Heading back to Alissa, I couldn't help but notice how crystal clear the water was. While a longer side trip than the old hut, this was definitely a highlight of the day and well worth heading out to. 



After returning to the hut and having an afternoon nap to make up for the crappy sleep the previous night, Alissa and I spent the rest of the day enjoying the hut and surrounds. We played cards in the hut, enjoyed lazing on the outside deck and went for a swim in Waihohonu Stream. 


Later in the evening after the hut warden gave his talk, he looked out the window and pointed out that the Sun was looking very interesting and that we should go out and photograph it. What we saw looked like a blood moon, but was actually the sky being blocked out by smoke from the bushfires back home in Australia having made their way over to New Zealand. While beautiful in its own way, this photo will always be a reminder of how horrendously destructive the 2019-2020 fire season had been in Australia - so much so that the effects could be seen across the Tasman Sea.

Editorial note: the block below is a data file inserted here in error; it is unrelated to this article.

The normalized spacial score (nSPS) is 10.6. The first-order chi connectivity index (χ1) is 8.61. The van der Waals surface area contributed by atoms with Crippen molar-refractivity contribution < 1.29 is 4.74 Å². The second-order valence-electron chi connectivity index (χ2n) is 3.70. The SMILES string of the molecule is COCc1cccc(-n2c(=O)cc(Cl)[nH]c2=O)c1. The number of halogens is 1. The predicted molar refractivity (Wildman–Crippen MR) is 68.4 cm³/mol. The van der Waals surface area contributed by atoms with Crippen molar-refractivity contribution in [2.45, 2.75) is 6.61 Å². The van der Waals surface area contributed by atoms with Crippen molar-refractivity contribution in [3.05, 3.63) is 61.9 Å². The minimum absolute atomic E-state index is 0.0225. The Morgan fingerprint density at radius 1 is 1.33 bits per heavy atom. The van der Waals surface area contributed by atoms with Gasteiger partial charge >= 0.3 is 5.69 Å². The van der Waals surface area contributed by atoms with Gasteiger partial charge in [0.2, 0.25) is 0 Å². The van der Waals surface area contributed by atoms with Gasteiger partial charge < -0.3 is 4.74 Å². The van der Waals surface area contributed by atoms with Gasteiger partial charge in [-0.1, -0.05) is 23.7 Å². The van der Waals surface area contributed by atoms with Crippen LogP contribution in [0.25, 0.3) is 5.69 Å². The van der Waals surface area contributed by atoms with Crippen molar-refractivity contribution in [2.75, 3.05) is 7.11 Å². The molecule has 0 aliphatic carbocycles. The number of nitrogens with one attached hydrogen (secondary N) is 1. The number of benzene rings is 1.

While the third day of the Tongariro Northern Circuit is short and not quite the spectacle of day two, it was nevertheless an interesting day of walking that featured a good mix of barren rocky terrain and rainforests, with a number of lovely streams that culminated in the beautiful Ohinepango Springs. The short day is more than made up for by the luxury of the Waihohonu Hut, which allows walkers to relax and enjoy the area in spacious and comfortable surrounds, and the two side trips are entirely worthwhile.